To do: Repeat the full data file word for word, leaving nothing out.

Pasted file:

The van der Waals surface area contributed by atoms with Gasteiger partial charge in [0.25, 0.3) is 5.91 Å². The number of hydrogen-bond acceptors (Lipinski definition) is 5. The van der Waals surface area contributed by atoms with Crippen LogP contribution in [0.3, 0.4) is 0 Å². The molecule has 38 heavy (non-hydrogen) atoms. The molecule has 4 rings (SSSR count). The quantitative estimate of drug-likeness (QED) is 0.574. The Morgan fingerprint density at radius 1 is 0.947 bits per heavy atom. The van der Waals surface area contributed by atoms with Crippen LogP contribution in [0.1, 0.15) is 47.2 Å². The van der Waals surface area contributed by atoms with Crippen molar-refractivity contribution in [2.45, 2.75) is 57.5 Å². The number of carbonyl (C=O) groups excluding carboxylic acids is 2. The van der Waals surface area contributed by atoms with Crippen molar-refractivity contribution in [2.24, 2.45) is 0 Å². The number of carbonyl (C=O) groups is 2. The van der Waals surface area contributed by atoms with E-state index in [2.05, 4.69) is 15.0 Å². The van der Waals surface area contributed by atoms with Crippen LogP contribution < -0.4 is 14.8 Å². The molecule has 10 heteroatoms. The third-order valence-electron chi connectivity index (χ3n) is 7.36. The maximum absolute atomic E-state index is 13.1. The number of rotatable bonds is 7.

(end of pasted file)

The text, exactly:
The van der Waals surface area contributed by atoms with Gasteiger partial charge in [0.25, 0.3) is 5.91 Å². The number of hydrogen-bond acceptors (Lipinski definition) is 5. The van der Waals surface area contributed by atoms with Crippen LogP contribution in [0.3, 0.4) is 0 Å². The molecule has 38 heavy (non-hydrogen) atoms. The molecule has 4 rings (SSSR count). The quantitative estimate of drug-likeness (QED) is 0.574. The Morgan fingerprint density at radius 1 is 0.947 bits per heavy atom. The van der Waals surface area contributed by atoms with Crippen LogP contribution in [0.1, 0.15) is 47.2 Å². The van der Waals surface area contributed by atoms with Crippen molar-refractivity contribution in [2.45, 2.75) is 57.5 Å². The number of carbonyl (C=O) groups excluding carboxylic acids is 2. The van der Waals surface area contributed by atoms with Crippen molar-refractivity contribution in [2.24, 2.45) is 0 Å². The number of carbonyl (C=O) groups is 2. The van der Waals surface area contributed by atoms with E-state index in [2.05, 4.69) is 15.0 Å². The van der Waals surface area contributed by atoms with Crippen LogP contribution < -0.4 is 14.8 Å². The molecule has 10 heteroatoms. The third-order valence-electron chi connectivity index (χ3n) is 7.36. The maximum absolute atomic E-state index is 13.1. The number of rotatable bonds is 7.